Continuing on with catchers. Johnny Bench is the best catcher of all-time, along with, in my view, Josh Gibson. It's hard to say Gibson was better because we don't know enough about him. Bench won two MVPs, the second coming in 1972, which doesn't look like his best year, but maybe it is--he had the finest OPS+ of his career at 169. But this is interesting: Carlton Fisk had an OPS+ of 162 in his rookie year. That season is still overshadowed, but it's one of the finest a catcher has ever had in the history of baseball.


Look at this play that Fisk makes on a foul ball in the 1975 ALCS. There is not a catcher in the league today who could do this. It's an all-out amazing play. What is often overlooked with Fisk is what a sublime athlete he was. He might be the most athletic catcher of my lifetime. I don't think anyone in the league right now who comes close to making this play. Note how quickly he picks up the ball. He doesn't waste any time locating it. He locates it and is after it in the same fraction of a second. Note his deceptive foot speed--but this isn't so much speed, as it is quickness, which is different. Note the path he takes to the ball--it's perfect. If he goes in any other direction or line, he doesn't get to the stands in time. It's as if he's been told in advance what he has to do, how he has to go in order to make the play. I have no idea how he only won one Gold Glove, which happened in that rookie season of 1972.



I didn't watch any of the Olympics save some women's beach volleyball, women's boxing, and women's weightlifting when it was on at the cafe. I found those events interesting, especially the weightlifting. I guess I've never had an interest in the Olympics, even as a kid when it was a bigger deal. There were human sacrifices at the early games. No one brings that up. Imagine that? You go to the Olympics, you watch ten people against a wall have spears thrown through their midsections, then some people compete by throwing a discus. You'd drink some wine.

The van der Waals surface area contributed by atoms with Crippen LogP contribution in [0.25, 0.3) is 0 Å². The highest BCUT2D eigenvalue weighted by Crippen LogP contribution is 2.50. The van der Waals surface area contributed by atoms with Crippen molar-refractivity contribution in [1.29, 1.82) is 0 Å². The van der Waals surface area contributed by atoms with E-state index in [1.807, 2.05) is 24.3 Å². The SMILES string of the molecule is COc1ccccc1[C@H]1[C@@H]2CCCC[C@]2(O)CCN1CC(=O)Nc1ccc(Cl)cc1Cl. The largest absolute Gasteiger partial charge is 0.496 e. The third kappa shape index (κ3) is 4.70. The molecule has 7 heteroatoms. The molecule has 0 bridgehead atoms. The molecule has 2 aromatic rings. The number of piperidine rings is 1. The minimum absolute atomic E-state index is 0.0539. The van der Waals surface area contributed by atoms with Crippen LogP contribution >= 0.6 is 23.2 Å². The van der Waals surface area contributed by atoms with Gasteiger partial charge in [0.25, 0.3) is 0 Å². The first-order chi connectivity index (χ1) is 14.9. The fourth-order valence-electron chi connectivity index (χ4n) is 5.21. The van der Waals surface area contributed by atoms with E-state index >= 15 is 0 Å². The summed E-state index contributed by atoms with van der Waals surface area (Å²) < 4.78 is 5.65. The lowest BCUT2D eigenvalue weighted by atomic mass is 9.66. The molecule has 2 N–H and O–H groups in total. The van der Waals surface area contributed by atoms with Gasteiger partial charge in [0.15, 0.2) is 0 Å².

Red Sox play-by-play guy Jerry Remy hit seven career home runs. I decided to look up who he hit those home runs against. It turns out that three of the pitchers were Hall of Famers: Catfish Hunter, Fergie Jenkins, Jack Morris. He also homered off Jim Perry, who was pretty good.


It has occurred to me that way starting pitchers are handled now and who will subsequently get into the Hall of Fame means that there will be guys out of the Hall of Fame who have much better numbers than the guys in the Hall of Fame. Pitchers will get in with 150 or less wins and an ERA of 3.30 and 2 career shutouts and 9 complete games. Allie Reynolds will never get in, and his numbers will look so much better than those of an entire generation that do get in. Consider: he went 182-107 with a 3.30 ERA. Threw 137 complete games. 36 shutouts. This is in 13 years. He was 7-2 in the postseason with a 2.79 ERA. Was on six World Series winners. A mess of guys who are nowhere near as good as Allie Reynolds will be first and second ballot Hall of Famers.


Do you know who the most valuable pitcher in baseball is? It's not close. It's the guy who is lights out who can throw two or three innings where you need him. You identify the crucial stretch of the game, you put that guy in multiple times a week. That's the ultimate pitching weapon the game is played right now. It's certainly not the starter or the closer, the higher-paid roles. The starter is almost meaningless. Then again, so is the closer. Garrett Whitlock is the most valuable pitcher on the Red Sox. By far. The problem is, they are trying to keep his innings down because of his Tommy John surgery.